July 1988: Iran Air Flight 655 – Airbus A300B2

290 Iranians (including 66 children) and 38 souls from other countries had just left Bandar Abbas on a half hour flight to Dubai, having originated at Tehran. The Airbus was transmitting “IFF” signals (International Friend or Foe) and was expected to be where it was and it was flying its agreed route. Eight minutes into its flight, the Commander of the United States guided missile destroyer ‘Vincennes’ (nicknamed ‘Robocop’ by his fellow US Naval officers for his apparent lust for seeking conflict) decided that this particular A300 Airbus was instead an Iranian F-14 Tomcat fighter, trying to attack him. He ordered the firing of two anti-aircraft missiles into it. The passenger jet disintegrated. Although its black box was never found, the Vincennes itself was loaded with all the data necessary to prove beyond doubt what had happened and the United States inquiry uncovered weak leadership, inexperienced crew and ignored warnings of the A300’s true identity to have conspired to create a ‘regrettable accident’. The United States denied guilt but payed millions of dollars in out of court settlements.

December 1988: Pan Am Flight 103 – Boeing 747-121

A few months later, on its way from Frankfurt to Detroit, American Pan Am flight 103 took on more passengers at London and departed for America. With its 259 occupants (189 American, the rest from other nations) settling in as they flew through the darkness above Scotland, a bomb in the luggage hold exploded and the airliner disintegrated. The inquiries and assertions of both British and United States investigators were widely doubted from the start. There were and still are deeply held beliefs of many relatives and political commentators that the tragedy was dishonestly blamed on one man – a Libyan Intelligence Officer put forward by Libyan Colonel Gaddafi as responsible. The man, Abdelbaset al-Megrahi was arrested and jailed in Scotland. In 2003, Libya admitted responsibility but not guilt and settled multi-million dollar compensation claims to the relatives of those who died – in return for political and economic sanctions being lifted. Although this Boeing 747 flew in Pan Am’s colours, it in fact belonged to the United States Civil Reserve inventory of aircraft. One of the earliest Jumbos built, it had been completely overhauled and modified two years earlier to allow it to carry out diverse alternative roles such as freight carriage. The case has so many astonishing and unbelievable  inconsistencies within it that a new inquiry is due to be set up in 2014.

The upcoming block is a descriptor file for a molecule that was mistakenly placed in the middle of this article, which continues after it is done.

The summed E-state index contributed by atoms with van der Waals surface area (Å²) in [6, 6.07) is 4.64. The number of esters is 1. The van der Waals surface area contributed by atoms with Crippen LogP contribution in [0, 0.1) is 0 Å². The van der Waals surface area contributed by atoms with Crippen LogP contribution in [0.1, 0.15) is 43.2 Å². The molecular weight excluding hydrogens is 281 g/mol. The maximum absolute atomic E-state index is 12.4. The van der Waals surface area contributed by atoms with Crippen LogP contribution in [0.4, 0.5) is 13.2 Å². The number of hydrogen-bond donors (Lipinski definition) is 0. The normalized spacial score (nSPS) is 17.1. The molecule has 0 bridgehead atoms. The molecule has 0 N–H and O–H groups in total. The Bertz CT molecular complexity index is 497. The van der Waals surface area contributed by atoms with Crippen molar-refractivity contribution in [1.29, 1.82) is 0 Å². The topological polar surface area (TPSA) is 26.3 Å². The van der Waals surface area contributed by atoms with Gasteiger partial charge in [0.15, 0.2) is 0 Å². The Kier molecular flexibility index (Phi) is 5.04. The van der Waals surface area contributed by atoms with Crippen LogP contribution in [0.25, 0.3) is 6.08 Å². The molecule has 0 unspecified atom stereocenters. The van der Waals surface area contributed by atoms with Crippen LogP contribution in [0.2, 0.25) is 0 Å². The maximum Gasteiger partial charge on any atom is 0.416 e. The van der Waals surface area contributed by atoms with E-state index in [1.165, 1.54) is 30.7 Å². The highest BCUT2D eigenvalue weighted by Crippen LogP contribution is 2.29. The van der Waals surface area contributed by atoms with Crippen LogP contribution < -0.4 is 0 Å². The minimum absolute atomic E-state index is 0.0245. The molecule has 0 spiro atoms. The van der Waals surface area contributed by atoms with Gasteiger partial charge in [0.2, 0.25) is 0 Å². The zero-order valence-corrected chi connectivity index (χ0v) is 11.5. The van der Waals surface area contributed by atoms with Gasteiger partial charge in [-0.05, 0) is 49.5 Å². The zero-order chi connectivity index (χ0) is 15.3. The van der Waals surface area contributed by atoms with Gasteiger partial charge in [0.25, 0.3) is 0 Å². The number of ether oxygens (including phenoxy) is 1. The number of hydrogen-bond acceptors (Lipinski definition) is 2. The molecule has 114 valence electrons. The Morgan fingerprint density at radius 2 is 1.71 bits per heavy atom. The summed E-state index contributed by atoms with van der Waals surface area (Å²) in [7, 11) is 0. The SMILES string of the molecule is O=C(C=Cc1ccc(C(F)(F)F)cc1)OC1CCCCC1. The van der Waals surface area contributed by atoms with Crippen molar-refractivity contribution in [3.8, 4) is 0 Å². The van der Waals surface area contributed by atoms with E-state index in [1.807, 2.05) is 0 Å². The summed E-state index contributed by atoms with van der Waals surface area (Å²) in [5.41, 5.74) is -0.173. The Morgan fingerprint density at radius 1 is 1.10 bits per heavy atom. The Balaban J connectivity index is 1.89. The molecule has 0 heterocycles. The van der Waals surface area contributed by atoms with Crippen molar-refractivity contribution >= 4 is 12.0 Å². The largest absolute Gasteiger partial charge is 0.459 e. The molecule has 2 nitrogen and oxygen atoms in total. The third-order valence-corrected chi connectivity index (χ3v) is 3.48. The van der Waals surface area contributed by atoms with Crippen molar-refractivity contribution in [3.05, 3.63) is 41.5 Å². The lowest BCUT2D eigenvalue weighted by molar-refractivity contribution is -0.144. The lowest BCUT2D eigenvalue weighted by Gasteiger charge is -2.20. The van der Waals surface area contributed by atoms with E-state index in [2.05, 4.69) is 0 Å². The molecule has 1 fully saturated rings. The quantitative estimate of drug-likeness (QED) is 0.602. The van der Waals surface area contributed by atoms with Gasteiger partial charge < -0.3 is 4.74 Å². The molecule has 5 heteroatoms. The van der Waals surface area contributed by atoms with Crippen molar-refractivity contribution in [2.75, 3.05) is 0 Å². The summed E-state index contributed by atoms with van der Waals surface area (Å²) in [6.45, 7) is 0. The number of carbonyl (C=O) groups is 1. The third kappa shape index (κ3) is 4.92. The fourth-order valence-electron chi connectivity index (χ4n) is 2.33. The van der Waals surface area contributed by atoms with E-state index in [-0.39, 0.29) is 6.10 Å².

June 2009: Air France Flight 447 – Airbus A330

228 souls passed on when this plane – an Airbus A330 – left just a few pieces of wreckage on the surface of the Atlantic when it crashed. The black box was not recovered until much later on but – almost immediately after the airliner ‘disappeared’ – Airbus confidently announced that blame lay with the crew: human error. How were Airbus so sure? Well, the A330 is the aviation equivelant of your friend who is always on their iPhone. Flight 447 sent a string of messages back to its manufacturers – Airbus – as it flew, alerting them to the fact that things were not going well on the flight.

The plane used ACARS – the Aircraft Communicating and Adressing System – to transmit data over the last three minutes before it crashed. Airbus certainly possessed that information three days after it had crashed.

Does the Malaysian Airlines Boeing  777-200ER use the ACARS system?

Did it send messages to Boeing?

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The amazing future of Asia’s growth needs flight security from today’s West.

Over the next 20 years,  the Asia Pacific area is predicted to account for almost 50% of the world’s growth in air traffic. Both Airbus and Boeing are anticipating delivering nearly 13,000 new airliners to operators in this zone. Airbus is heavily investing in Indonesian refurbishment centres and cabin conversion operations.

This level of investment is truly staggering in its size and implications for mass transit. It also illustrates the shocking contrast in standards between the established manufacturers and operators’ commitment and the seemingly casual incompetence of Malaysian airport security.

Malaysian Airlines operates more than 100 modern jets and flies to over 80 worldwide destinations each day. It has a good safety record.

Millions of new cars remain unsold. Join the dots…

8 Feb

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As more than 10 MILLION brand new cars join the ever increasing backlog of unsold stock across the World – four million cars in Europe alone – factory closures are now to become a reality.

Well-hidden and secure compounds across Europe, Asia and America are the usual first home for newly-born cars awaiting shipping to dealers. But these are now so full that dealers themselves are having to store cars in their already-packed yards.